Legal tender laws typically do not prohibit competing forms of money or currency, such as gold/silver coins or digital currencies. Instead, legal tender laws generally ensure that a means for discharging debt and avoiding civil or criminal liability is legally recognized and available. This distinction is crucial for understanding why other currencies, such as gold/silver coins or bitcoin, can coexist with the U.S. Dollar.

Financial Intermediary – A third party administrator or facilitator connecting diverse entities/persons to facilitate financial transactions. Examples include: banks, brokerages, currency exchanges, and other similar financial institutions, including a sovereign authority’s central bank.

Some intermediaries are also a trusted custodian, responsible for the reconciliation or “truing up” of account balances among counterparties, such as by crediting one account and debiting another when currency is exchanged, thereby reducing the risk of fraud or counterfeit. However, a central facilitator or custodian may also increase concentration risk because it represents a single point of failure.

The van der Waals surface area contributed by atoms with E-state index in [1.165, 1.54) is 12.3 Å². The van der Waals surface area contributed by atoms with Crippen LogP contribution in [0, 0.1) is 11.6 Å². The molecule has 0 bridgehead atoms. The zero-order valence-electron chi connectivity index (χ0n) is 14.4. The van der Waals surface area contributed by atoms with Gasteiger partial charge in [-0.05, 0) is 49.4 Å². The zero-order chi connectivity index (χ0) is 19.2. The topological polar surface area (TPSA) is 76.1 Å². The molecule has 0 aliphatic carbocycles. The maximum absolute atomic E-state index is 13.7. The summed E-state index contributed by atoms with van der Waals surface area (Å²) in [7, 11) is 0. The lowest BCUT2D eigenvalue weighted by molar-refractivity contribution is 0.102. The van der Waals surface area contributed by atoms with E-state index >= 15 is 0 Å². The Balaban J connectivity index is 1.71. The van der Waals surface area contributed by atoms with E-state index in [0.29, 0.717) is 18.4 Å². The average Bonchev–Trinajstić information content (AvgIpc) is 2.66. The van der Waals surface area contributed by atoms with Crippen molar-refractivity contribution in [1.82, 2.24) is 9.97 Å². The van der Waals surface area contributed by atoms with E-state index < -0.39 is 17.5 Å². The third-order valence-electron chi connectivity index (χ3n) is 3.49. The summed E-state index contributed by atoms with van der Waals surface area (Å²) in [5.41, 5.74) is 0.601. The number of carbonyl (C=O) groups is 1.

Decentralized Finance – A general term for any form or type of financial instrument or financial exchange between one or more parties that is not dependent upon a financial intermediary, but instead relies on computer programs or algorithms executed in connection with an encrypted database or ledger distributed across multiple sites, most commonly via a peer-to-peer network.

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Digital Currency (electronic currency, e-currency, electronic money, e-money, digital money) – Any type of money that exists in an intangible format, including bank deposits, cryptocurrencies, virtual currencies, central bank digital currencies, and even value loaded on a gift card.